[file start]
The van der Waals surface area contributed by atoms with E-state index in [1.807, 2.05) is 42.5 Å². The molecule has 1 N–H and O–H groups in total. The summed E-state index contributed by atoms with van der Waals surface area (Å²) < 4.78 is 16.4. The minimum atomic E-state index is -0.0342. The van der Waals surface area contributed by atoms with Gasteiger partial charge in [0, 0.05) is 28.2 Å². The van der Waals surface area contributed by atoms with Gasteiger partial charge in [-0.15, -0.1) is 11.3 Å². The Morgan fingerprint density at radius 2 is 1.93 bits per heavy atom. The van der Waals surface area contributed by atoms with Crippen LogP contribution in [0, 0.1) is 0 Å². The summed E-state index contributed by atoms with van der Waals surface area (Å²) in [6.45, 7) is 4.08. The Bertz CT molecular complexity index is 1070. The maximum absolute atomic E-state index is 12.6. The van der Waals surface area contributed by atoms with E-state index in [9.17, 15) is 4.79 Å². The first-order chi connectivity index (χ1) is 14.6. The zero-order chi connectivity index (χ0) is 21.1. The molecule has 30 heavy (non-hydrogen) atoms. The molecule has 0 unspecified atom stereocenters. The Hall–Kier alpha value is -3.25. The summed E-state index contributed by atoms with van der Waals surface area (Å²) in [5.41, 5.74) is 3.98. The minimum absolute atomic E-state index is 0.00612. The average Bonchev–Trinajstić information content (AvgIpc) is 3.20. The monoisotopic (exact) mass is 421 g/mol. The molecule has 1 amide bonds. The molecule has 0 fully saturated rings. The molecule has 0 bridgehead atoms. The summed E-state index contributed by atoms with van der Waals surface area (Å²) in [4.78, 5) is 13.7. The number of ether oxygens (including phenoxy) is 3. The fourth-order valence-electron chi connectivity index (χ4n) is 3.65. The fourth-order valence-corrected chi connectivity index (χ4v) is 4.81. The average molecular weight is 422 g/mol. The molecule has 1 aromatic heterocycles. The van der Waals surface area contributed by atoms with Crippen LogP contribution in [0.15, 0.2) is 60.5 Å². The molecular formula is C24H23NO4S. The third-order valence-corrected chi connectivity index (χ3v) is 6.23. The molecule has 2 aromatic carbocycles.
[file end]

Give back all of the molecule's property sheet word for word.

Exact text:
The van der Waals surface area contributed by atoms with E-state index in [1.807, 2.05) is 42.5 Å². The molecule has 1 N–H and O–H groups in total. The summed E-state index contributed by atoms with van der Waals surface area (Å²) < 4.78 is 16.4. The minimum atomic E-state index is -0.0342. The van der Waals surface area contributed by atoms with Gasteiger partial charge in [0, 0.05) is 28.2 Å². The van der Waals surface area contributed by atoms with Gasteiger partial charge in [-0.15, -0.1) is 11.3 Å². The Morgan fingerprint density at radius 2 is 1.93 bits per heavy atom. The van der Waals surface area contributed by atoms with Crippen LogP contribution in [0, 0.1) is 0 Å². The summed E-state index contributed by atoms with van der Waals surface area (Å²) in [6.45, 7) is 4.08. The Bertz CT molecular complexity index is 1070. The maximum absolute atomic E-state index is 12.6. The van der Waals surface area contributed by atoms with E-state index in [9.17, 15) is 4.79 Å². The first-order chi connectivity index (χ1) is 14.6. The zero-order chi connectivity index (χ0) is 21.1. The molecule has 30 heavy (non-hydrogen) atoms. The molecule has 0 unspecified atom stereocenters. The Hall–Kier alpha value is -3.25. The summed E-state index contributed by atoms with van der Waals surface area (Å²) in [5.41, 5.74) is 3.98. The minimum absolute atomic E-state index is 0.00612. The average Bonchev–Trinajstić information content (AvgIpc) is 3.20. The monoisotopic (exact) mass is 421 g/mol. The molecule has 1 amide bonds. The molecule has 0 fully saturated rings. The molecule has 0 bridgehead atoms. The summed E-state index contributed by atoms with van der Waals surface area (Å²) in [4.78, 5) is 13.7. The number of ether oxygens (including phenoxy) is 3. The fourth-order valence-electron chi connectivity index (χ4n) is 3.65. The fourth-order valence-corrected chi connectivity index (χ4v) is 4.81. The average molecular weight is 422 g/mol. The molecule has 1 aromatic heterocycles. The van der Waals surface area contributed by atoms with Crippen LogP contribution in [0.15, 0.2) is 60.5 Å². The molecular formula is C24H23NO4S. The third-order valence-corrected chi connectivity index (χ3v) is 6.23. The molecule has 2 aromatic carbocycles.